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Horror Vacuo

“The Boy Flies, The Poet Follows”

Quando Michele Civetta racconta il suo modus vivendi, non può non tornare in mente quel verso di Benigni alla memoria di Federico Fellini, “come se fossen morte le albicocche”. Un uomo dall’immaginario antico, ancestrale, matematico, il regista e produttore Civetta attraversa il confine arte/vita come Chaplin nel suo punto di partenza cinematografico: circense, bimbo adulto, selvaggio, amante del “vagabondare vintage-psichico”, già ricco di riconoscimenti e di straordinaria umanità. Ha appena completato un video rock per un gruppo musicale di Sabaudia, che si chiama Rewild. Lui la definisce “una spassosa satira politico-sociale sui presidenti morti del nostro tempo”; un manipolo di anarchici con indosso maschere che riproducono i volti di Sarkozy, Michael Jackson, Obama, Berlusconi, compresa la testa lurida d’un porcello. Danno sfogo ad ogni forma di sciacallaggio per le strade di Roma, dilapidando il proprio capitale per locali di burlesque e strip bar. In cantiere, anche un cortometraggio (previsto per l’autunno) basato su A spy in the house of love di Anais Nin. “Lo girerò a Roma con un cast di attori internazionali. E’ la storia di una casalinga sessualmente repressa alla ricerca di un’evasione, un desiderio che si contrappone al senso di colpa sullo sfondo dell’era fascista. Sto poi mettendo in piedi un lungometraggio dal titolo Regular Boy, assieme ad uno studio francese (37 Orange) che potrebbe essere descritto come Qualcuno volò sul nido del cuculo ambientato nell’era grunge rock”.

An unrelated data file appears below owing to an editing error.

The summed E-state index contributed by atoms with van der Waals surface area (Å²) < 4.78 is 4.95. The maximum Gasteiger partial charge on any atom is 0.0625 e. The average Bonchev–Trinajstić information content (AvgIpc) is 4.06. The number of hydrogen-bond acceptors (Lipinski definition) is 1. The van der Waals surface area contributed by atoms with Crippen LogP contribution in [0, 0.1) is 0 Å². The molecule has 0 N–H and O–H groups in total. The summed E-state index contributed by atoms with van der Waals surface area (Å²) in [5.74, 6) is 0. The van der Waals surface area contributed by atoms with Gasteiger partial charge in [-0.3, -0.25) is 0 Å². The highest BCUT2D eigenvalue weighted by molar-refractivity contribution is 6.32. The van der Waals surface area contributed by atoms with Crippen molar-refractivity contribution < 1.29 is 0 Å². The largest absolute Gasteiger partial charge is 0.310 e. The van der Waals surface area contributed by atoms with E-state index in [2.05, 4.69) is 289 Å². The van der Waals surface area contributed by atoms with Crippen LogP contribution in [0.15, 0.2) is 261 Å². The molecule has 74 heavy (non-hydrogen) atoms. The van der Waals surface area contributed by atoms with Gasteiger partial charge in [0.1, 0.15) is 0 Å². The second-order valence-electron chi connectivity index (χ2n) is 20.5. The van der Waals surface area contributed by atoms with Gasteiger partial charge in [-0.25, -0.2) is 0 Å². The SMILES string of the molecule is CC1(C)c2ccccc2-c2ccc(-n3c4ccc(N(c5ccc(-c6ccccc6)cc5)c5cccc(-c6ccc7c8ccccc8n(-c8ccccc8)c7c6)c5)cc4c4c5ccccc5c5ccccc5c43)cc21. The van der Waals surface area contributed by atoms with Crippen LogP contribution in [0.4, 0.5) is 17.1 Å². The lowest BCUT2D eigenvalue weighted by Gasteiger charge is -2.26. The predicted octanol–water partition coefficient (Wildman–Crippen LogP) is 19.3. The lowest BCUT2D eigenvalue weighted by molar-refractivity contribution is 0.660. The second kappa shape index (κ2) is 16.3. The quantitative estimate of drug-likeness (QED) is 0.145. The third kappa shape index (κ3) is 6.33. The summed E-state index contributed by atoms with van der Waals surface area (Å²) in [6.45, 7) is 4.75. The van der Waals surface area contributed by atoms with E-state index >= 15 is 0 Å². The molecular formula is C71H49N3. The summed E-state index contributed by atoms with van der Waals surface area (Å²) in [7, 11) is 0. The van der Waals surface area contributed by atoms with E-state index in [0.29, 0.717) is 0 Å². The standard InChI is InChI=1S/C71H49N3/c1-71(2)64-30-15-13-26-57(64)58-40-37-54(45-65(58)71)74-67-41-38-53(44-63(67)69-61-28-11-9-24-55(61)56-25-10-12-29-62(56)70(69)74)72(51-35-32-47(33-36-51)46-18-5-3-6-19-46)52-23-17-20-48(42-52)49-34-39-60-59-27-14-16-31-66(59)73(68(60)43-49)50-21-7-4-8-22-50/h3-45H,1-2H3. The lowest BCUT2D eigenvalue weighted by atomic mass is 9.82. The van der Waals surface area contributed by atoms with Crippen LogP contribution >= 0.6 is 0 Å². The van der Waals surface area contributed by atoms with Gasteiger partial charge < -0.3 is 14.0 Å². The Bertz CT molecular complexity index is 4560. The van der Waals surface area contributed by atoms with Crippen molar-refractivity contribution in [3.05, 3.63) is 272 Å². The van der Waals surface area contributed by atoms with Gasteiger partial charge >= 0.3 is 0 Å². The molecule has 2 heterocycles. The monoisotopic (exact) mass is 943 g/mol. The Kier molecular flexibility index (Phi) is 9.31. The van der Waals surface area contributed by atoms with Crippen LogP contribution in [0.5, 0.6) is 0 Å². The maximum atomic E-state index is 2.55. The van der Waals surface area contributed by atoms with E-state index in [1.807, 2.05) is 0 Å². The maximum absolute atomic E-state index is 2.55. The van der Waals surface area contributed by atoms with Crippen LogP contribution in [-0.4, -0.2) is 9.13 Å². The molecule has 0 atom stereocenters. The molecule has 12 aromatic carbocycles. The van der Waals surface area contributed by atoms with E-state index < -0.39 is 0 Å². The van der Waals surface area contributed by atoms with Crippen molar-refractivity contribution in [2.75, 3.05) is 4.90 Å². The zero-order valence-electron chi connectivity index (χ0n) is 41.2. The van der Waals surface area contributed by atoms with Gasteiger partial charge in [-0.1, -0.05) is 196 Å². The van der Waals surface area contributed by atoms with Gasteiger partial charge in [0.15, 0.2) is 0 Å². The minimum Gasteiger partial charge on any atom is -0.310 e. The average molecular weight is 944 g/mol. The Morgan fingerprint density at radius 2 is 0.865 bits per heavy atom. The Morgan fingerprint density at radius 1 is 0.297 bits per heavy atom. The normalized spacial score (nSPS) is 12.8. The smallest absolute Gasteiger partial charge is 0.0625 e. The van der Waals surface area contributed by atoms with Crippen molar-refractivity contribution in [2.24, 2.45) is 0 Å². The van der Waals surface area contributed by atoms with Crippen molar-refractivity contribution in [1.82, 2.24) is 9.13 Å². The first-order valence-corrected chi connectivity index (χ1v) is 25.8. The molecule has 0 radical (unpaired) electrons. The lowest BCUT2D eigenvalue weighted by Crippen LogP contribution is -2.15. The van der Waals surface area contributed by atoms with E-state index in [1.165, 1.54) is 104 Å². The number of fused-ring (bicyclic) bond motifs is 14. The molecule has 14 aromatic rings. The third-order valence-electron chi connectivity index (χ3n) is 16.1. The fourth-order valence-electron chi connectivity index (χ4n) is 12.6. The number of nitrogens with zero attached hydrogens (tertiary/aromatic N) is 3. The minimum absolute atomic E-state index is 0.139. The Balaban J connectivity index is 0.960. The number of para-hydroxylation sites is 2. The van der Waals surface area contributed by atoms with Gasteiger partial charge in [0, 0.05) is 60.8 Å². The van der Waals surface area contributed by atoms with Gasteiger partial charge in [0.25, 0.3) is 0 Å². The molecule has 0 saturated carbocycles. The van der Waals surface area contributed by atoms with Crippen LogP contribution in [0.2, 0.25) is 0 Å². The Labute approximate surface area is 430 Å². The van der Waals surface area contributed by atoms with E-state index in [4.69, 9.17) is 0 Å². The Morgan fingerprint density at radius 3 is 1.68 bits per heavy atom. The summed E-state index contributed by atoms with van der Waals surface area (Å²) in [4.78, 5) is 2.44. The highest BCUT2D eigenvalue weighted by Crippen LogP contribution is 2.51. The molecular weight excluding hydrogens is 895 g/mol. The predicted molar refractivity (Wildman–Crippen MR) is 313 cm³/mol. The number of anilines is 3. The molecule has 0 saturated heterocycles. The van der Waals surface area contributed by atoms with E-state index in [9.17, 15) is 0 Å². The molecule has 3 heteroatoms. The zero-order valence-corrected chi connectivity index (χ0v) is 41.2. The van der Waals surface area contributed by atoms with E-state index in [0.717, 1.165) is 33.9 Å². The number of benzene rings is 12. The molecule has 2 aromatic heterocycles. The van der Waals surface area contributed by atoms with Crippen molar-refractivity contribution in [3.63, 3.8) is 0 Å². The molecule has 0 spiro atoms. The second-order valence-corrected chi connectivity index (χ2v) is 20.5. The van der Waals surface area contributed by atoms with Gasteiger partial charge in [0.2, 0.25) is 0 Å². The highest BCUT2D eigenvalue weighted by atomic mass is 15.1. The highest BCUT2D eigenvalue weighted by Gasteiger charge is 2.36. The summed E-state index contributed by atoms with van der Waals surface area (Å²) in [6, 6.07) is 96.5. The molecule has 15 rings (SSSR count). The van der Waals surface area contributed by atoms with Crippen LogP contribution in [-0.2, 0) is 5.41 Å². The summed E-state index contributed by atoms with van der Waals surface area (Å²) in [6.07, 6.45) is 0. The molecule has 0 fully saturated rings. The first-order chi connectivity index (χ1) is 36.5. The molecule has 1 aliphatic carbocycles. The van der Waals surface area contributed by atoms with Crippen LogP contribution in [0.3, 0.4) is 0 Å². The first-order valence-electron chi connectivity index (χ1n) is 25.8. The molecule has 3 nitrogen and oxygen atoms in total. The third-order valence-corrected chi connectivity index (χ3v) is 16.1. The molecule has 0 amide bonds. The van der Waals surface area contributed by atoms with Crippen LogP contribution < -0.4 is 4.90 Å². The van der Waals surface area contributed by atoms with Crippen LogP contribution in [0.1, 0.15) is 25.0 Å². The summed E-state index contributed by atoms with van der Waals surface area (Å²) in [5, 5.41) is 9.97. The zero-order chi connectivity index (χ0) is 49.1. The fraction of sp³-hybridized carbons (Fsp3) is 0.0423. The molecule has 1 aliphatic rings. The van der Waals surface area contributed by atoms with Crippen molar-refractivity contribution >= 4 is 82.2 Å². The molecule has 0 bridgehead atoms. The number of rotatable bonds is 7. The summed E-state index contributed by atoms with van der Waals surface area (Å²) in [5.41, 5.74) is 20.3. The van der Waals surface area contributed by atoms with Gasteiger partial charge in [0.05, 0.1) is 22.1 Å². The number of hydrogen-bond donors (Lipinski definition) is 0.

Michele si descrive con queste parole: “Un’empia trinità di Padre, Figlio e Spirito Santo. La mia stessa natura è relativamente contraddittoria e rifugge diagnosi e stilemi. Credo che la verità abiti ancora al di fuori dell’aula di giustizia delle mie opinioni, di ciò che io reputi autentico”. La maggior parte dei suoi progetti filtra come un colino sogni perduti e realtà temporanee, perché “sono un nostalgico di natura, un appassionato di tutto ciò che è inattuale e anacronistico, di ciò che un tempo è stato costruito e che ore è distrutto. Ho la tendenza a vedere la vita in modo donchisciottesco, come un’odissea dell’immaginario. Non a caso, di recente a New York, mi sono fatto ipnotizzare da una donna che ha studiato sotto Carl Jung. Una delle domande che la terapeuta pone al paziente non appena quest’ultimo cade in trance è ‘quanto della tua vita trascorri nel passato, presente e futuro’. Di fatto, io vivo il 60% della mia vita nel passato. Reputo il tempo come un continuum ininterrotto di passato presente e futuro delineato in maniera costante. E’ solo l’immaginazione umana ad imporre una linearità od una temporalità a queste strutture di infiniti momenti sovrapposti, la realtà è una decisione creativa per tutti quelli che cercano di interpretare la loro ricerca del tempo perduto”.

L’intervista integrale a Michele Civetta.


What projects are you currently working on?